All the time this was going on, poor Sylvie was resting her sore legs just outside the hen house. I decided then that I had to do something, and after spending some time researching, I reached the conclusion she has viral arthritis. Apparently, it’s a condition that’s common in chickens and turkeys, and there is no treatment. That’s never stopped me before. I never give up. (It’s the budding novelist in me!)
Since I have arthritis, I can sympathise with how she feels. The pain is wretched, and aside from making the joints ache, it slows down other bodily functions making the sufferer feel lethargic and very sluggish. It’s hardly any wonder that Sylvie has lost all of her desires.
So, I’ve brought her indoors, and for the moment she is living in a large box in an unheated room. The warmth will help her feel better, as, I hope, will her remaining treatment. On top of what she can manage of her regular food, I’m giving her an egg, which is great for inflammation, and a little flax oil, ginger and garlic. She is also on a course of aspirin, just a few grains, which I hope will help her deal with the pain. Then, she’s having her Epsom salt baths. Twice a day she rests in a tub of warm water and gently clucks.
Talk about spoilt!
Since it’s a virus, I believe there’s every chance she may improve and one day will return to her flock. Either way, at least I will have tried. Some of you may think I should just take the easy option and take her to an early death, but that’s not my way. I’ve never done that before, and I have had some amazing and completely unexpected successes.
There’s always a chance she’ll recover. It may be small, but it’s a chance I’ll take.
As I said, I never give up.
Until later . . .
Finally, after 6 months, Nicky has gotten her feathers! It’s taken a while for her to get used to them; she preferred being naked, and pulled and tugged, causing blood to drip down her skin. Considering she has likely to have spent first first two years of her life naked, it is an understandable reaction.
Nicky joined my flock, her retirement home having been a egg-laying barn hen, last August. She was in a state, and never allowed at the feeder, having to fight for every mouthful. For the first couple of weeks, I fed her separately, and then, having gained some strength, she developed her own method and ran between the feeders, extending her telescopic neck and grabbing a morsel before running away.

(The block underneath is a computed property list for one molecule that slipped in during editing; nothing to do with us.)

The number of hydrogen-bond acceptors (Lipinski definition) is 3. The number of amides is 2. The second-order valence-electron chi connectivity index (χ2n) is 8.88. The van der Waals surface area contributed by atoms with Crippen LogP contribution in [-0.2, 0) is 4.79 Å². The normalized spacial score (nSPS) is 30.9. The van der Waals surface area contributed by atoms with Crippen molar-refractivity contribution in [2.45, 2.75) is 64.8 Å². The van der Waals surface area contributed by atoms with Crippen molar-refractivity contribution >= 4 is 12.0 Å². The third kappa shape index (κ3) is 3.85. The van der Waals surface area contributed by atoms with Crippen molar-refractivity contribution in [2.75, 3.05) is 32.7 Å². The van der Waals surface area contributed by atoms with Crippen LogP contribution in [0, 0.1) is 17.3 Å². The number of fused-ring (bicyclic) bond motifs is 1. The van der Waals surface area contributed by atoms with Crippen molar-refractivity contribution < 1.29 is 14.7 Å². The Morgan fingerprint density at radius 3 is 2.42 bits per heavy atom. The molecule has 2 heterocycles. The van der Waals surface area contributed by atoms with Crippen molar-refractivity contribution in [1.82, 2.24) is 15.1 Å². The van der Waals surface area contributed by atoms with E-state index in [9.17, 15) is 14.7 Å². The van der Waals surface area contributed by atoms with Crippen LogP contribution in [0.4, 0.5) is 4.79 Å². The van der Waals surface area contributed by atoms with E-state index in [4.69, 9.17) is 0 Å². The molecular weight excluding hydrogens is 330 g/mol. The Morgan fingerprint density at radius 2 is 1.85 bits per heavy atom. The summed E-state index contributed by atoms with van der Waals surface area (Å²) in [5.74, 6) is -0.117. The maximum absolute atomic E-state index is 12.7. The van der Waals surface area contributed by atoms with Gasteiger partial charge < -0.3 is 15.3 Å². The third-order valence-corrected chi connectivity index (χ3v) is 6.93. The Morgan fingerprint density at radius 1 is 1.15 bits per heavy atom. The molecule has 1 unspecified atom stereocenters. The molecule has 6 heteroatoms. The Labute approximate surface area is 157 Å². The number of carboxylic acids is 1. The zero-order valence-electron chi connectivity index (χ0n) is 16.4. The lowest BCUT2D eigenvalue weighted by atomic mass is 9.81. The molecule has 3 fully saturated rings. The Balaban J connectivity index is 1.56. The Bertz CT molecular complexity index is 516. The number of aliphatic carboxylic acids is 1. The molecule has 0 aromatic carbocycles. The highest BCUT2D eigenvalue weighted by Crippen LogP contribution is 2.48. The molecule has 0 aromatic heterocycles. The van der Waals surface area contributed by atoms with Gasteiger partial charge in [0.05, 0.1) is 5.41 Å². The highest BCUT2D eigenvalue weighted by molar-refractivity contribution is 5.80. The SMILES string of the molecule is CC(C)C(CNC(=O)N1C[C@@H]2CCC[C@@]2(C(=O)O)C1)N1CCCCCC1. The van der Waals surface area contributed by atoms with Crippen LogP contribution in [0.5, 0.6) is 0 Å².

Look carefully, and you can see her bare back-end at the top of the photo!
Inside a barn with thousands of other hens, all of which were bigger than her, her feathers were nothing more than a hindrance and provided the other hens with a means of holding her down. In order to escape the pecking, she would run. In the process, the feathers would be plucked free of her body.This would have happened over and over again. As a result, they stopped growing – a sensible solution.
It’s taken a while for her brain to realise she is in a new environment. She is a tough little bird. Even on the coldest, wettest of winter days, she would take a walk, unconcerned by the challenging weather reaching her skin. Feathers were for the weak! She did not like them, and even as they started to grow, plucked them free, leaving the downy feathers in piles under the bushes.
Did she like to be different? Did she not like her new outfit? Was it itchy? I really don’t know what her problem was, but regardless, she plucked them out causing blood to drip down her body. But they grew and grew. There was no getting away from the fact she was going through a change.
It has been a confusing time. She hides in the dense shrubbery, staying away from the others and puzzled by her pretty, feathery appearance. She won’t let us pick her up, something she has previously allowed. And what’s even more strange, at least to her, is that she has equal place at the feeder. For days, she would stand on the outskirts, waiting to be bullied. It never happened and it made no sense. Her world had changed.
Finally, Nicky is one of the flock. She is accepted. She is a proper little hen. Her next challenge is the rise through the rankings.